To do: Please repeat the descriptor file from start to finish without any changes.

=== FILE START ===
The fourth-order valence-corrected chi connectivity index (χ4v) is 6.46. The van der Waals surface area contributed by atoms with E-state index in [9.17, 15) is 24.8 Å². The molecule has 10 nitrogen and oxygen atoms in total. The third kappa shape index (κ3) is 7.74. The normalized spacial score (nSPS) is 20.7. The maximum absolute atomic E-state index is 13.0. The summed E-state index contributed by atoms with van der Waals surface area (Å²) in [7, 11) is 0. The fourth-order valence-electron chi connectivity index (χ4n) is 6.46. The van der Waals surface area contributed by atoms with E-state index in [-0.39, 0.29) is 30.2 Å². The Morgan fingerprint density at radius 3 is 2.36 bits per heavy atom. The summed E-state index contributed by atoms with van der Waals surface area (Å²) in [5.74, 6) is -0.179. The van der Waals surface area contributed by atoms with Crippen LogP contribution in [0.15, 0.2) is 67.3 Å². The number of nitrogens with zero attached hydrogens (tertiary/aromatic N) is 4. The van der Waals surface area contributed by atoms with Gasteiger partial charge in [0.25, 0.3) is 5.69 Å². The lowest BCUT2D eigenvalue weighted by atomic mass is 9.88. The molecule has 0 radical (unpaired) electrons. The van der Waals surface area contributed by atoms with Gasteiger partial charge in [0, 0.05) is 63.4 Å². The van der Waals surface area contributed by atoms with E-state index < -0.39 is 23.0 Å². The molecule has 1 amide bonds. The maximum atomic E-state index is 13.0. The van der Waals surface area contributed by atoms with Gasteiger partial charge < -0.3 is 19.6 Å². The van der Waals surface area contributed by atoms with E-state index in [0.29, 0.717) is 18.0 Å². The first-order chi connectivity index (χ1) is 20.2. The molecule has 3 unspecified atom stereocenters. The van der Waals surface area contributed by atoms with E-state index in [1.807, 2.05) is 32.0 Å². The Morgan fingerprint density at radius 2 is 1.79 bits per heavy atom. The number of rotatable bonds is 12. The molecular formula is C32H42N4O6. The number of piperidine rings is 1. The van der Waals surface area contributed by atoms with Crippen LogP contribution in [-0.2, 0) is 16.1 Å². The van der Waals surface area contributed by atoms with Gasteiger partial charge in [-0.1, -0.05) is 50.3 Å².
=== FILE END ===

The fourth-order valence-corrected chi connectivity index (χ4v) is 6.46. The van der Waals surface area contributed by atoms with E-state index in [9.17, 15) is 24.8 Å². The molecule has 10 nitrogen and oxygen atoms in total. The third kappa shape index (κ3) is 7.74. The normalized spacial score (nSPS) is 20.7. The maximum absolute atomic E-state index is 13.0. The summed E-state index contributed by atoms with van der Waals surface area (Å²) in [7, 11) is 0. The fourth-order valence-electron chi connectivity index (χ4n) is 6.46. The van der Waals surface area contributed by atoms with E-state index in [-0.39, 0.29) is 30.2 Å². The Morgan fingerprint density at radius 3 is 2.36 bits per heavy atom. The summed E-state index contributed by atoms with van der Waals surface area (Å²) in [5.74, 6) is -0.179. The van der Waals surface area contributed by atoms with Crippen LogP contribution in [0.15, 0.2) is 67.3 Å². The number of nitrogens with zero attached hydrogens (tertiary/aromatic N) is 4. The van der Waals surface area contributed by atoms with Gasteiger partial charge in [0.25, 0.3) is 5.69 Å². The lowest BCUT2D eigenvalue weighted by atomic mass is 9.88. The molecule has 0 radical (unpaired) electrons. The van der Waals surface area contributed by atoms with Gasteiger partial charge in [0, 0.05) is 63.4 Å². The van der Waals surface area contributed by atoms with E-state index < -0.39 is 23.0 Å². The molecule has 1 amide bonds. The maximum atomic E-state index is 13.0. The van der Waals surface area contributed by atoms with Gasteiger partial charge < -0.3 is 19.6 Å². The van der Waals surface area contributed by atoms with E-state index in [0.29, 0.717) is 18.0 Å². The first-order chi connectivity index (χ1) is 20.2. The molecule has 3 unspecified atom stereocenters. The van der Waals surface area contributed by atoms with E-state index in [1.807, 2.05) is 32.0 Å². The Morgan fingerprint density at radius 2 is 1.79 bits per heavy atom. The number of rotatable bonds is 12. The molecular formula is C32H42N4O6. The number of piperidine rings is 1. The van der Waals surface area contributed by atoms with Crippen LogP contribution in [-0.2, 0) is 16.1 Å². The van der Waals surface area contributed by atoms with Gasteiger partial charge in [-0.1, -0.05) is 50.3 Å².